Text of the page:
Clemens’ repeated concern for the innocence of his angelfish suggests that he believed young women became spoiled or perhaps corrupted upon entering the age of sexual activity. In both his fictional and his autobiographical writing, Clemens returns with some frequency to the idea of the “platonic sweetheart,” in which a somewhat older and more experienced male both longs for and wishes to protect his school-age sweetheart. This paradigm is most clearly expressed in the short story “My Platonic Sweetheart” (1898), which purports to be a report of Twain’s recurring dreams in which he is always seventeen and his love is an innocent maid of fifteen. Although he kisses her and they walk “arms-about-waists”, he insists that it “was not the love of sweethearts, for there was no fire in it.” Nor was it the mere affection of brother and sister, but something “finer than either, and more exquisite, more profoundly contenting” (Mark Twain, The Mysterious Stranger and Other Stories, 1922).

(Photographer Unknown) – Dorothy Sturgis (?) with Clemens, Bermuda, Winter 1908

Clemens worked out his concept of young female innocence in greatest detail in his Personal Recollections of Joan of Arc (1895). Clemens remarked that Joan of Arc was written out of love, not for money, and that his heroine reminded him of his daughter Susy and believed it to be his best work. He was something of an authority on Joan—citing eleven books on the topic in his preface. Other revealing though minor portraits of young women appear during Clemens’ last decade of writing: “The Death Disk” (1901), “Eve’s Diary” (1905), “A Horse’s Tale” (1906) and an essay, “Marjorie Fleming, Wonder Child” (1909). There is a note of pessimism in his interpretation of the Saint Joan story: that an innate and powerful goodness cannot survive long in the real world, certainly invoked by his memories of Susy.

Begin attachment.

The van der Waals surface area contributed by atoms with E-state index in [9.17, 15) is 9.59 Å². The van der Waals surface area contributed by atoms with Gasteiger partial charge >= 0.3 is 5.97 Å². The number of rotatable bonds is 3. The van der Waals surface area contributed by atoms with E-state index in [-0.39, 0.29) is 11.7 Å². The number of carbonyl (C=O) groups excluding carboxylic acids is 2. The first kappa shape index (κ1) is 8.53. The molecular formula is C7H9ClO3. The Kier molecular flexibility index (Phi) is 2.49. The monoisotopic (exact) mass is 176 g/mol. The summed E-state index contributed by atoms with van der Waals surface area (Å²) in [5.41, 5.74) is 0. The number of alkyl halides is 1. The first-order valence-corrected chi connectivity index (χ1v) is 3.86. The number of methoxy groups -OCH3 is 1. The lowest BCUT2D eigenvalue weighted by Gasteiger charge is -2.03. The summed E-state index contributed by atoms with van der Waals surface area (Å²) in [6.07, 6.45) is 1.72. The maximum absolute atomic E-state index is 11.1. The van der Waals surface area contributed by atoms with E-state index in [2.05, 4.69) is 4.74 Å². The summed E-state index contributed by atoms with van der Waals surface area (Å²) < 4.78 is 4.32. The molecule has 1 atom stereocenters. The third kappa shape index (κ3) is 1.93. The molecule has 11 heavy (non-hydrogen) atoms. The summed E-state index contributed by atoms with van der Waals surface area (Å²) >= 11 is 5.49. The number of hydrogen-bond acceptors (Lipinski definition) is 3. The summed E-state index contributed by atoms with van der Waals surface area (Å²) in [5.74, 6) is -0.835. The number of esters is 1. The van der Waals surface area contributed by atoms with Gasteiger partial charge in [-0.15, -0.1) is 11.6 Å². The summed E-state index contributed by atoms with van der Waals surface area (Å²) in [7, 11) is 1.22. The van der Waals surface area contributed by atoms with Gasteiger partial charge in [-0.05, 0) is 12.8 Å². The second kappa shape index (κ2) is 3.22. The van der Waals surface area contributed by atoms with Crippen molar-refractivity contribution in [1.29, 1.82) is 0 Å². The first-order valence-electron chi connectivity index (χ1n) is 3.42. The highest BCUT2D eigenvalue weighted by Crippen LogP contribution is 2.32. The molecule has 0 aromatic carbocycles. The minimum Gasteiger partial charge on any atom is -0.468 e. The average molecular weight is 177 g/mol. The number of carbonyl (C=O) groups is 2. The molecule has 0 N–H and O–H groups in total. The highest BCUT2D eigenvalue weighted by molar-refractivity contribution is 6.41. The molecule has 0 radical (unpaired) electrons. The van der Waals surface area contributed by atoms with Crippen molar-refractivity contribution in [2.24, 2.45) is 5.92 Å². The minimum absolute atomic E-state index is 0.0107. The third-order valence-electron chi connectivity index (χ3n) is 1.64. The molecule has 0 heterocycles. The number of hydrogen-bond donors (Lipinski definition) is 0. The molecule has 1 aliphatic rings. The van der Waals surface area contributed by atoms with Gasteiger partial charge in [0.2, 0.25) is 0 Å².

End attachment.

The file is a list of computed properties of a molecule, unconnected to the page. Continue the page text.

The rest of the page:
It is known that about three hundred letters were written and received by Clemens and the schoolgirls as well as personal notes indicating the extent to which the girls occupied his thoughts during the last five years of his life. In 1908, the Aquarium Club was at its height and Clemens sent several letters a week to the angelfish and received an equal number in reply and became his “chief occupation and delight”. Despite the author’s usual inventiveness in his writing, this correspondence was much more formulaic in his attempt to plead for letters and visits from his young friends. Nonetheless, amongst the gushing sentimentality, one can find small gems of wit, wisdom, and humor we would normally associate with Mark Twain at his best.